Weekly Planning And Accountability System
This is my planning an accountability system that I’ve developed over the last 25 years or so. It’s a relatively simple system and it doesn’t take more in about an hour a week once you develop the right mindset and learn the basics.
I am a great believer in mind maps. The biggest thing about mind maps is that they changed your thinking pattern from being vertically integrated to being a holographic integrated. That was a mouthful. What that means is that instead of having outline to follow you have a horizontally integrated map. Now my mind mapping system for doing my weekly planning is really simple. I take a blank sheet of paper and write the date of the week in the center of it and call it tasks. My next step is to list around the edge of that circle on separate lines all the roles I expect to take on that week. For example:
• Mechanic or technician if you prefer the modern term.
• If you have children at home that include head of the family.
• Church member.
• Farm maintenance manager.
• And so forth.
Each of those extend out from the center of the circle with the role written on the line. Then I list the tasks that I must accomplish for each of those roles on a line coming off of the role line.
Once that is accomplished I make a second mind map and call it tasks for each day. I draw lines off from the center again and list the days of the week. I transfer the tasks from the other mind map to this one listing them on the days that I think I will get them done and generally I estimate the number of hours to accomplish the task. I place that number in a circle at the end of the task.
Now I use the Franklin planner to track my tasks. I know that’s old-fashioned but I have found that for me putting the information on electronic device is not the same as it writing it down in a notebook. My planner has two pages for each day of the week. The first page list the tasks and includes a column for the hours in the day. I then fill in the tasks for each day and list the hours that it will take to accomplish the task. As I complete the task I check it off in this notebook.
For every task that I complete that takes more than two hours I noted on the note page for Saturday is task completed. This makes me accountable to my own planning and provides a great sense a reward especially when things don’t go right. I usually accomplish more than 18 tasks a week that take at least two hours.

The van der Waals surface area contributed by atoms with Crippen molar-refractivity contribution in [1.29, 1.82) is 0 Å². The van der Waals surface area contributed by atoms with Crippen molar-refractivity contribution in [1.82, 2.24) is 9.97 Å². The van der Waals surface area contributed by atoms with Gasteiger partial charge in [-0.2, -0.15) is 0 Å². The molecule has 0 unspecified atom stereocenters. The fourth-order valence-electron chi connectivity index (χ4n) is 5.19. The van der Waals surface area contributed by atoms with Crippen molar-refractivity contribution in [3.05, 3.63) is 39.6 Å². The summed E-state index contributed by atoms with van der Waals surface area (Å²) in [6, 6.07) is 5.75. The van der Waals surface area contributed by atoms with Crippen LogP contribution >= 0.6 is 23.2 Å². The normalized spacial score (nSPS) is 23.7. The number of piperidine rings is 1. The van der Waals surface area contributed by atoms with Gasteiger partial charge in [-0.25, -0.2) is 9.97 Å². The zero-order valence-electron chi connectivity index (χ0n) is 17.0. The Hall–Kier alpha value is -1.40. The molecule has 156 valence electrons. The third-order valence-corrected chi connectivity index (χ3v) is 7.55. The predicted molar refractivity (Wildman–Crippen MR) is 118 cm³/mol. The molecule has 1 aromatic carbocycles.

I have stolen most of this information in this method of planning from a couple sources. Barbara Sher, wrote, WITCHCRAFT HOW TO GET WHAT YOU REALLY WANT. The second book I stole from is Stephen Covey, SEVEN HABITS OF HIGHLY EFFECTIVE PEOPLE. The rest of the stuff I stole from the Franklin Institute when Westinghouse sent me to their classes over a six-month period. I would recommend that everyone read those two books. They will open your mind up to a lot of new thoughts. I would also recommend that you find a couple of books and articles on mind mapping and get the value from them.
I think one of the lessons learned from this post is that when you have a system for being productive, and you make it work . . . it becomes the system that works for you. So often, folks try to do what someone else does just because it works for the other person . . . but not making sure it works for YOU. I encourage you to find what works for you, and then do that!
Thanks Bud! Great plan…I used to use a similar system when I owned my own business back in the early 1990’s – and had forgotten all about it until you posted this! I have to reinstitute this for my online business. I think it will work wonders for my productivity! Thanks again!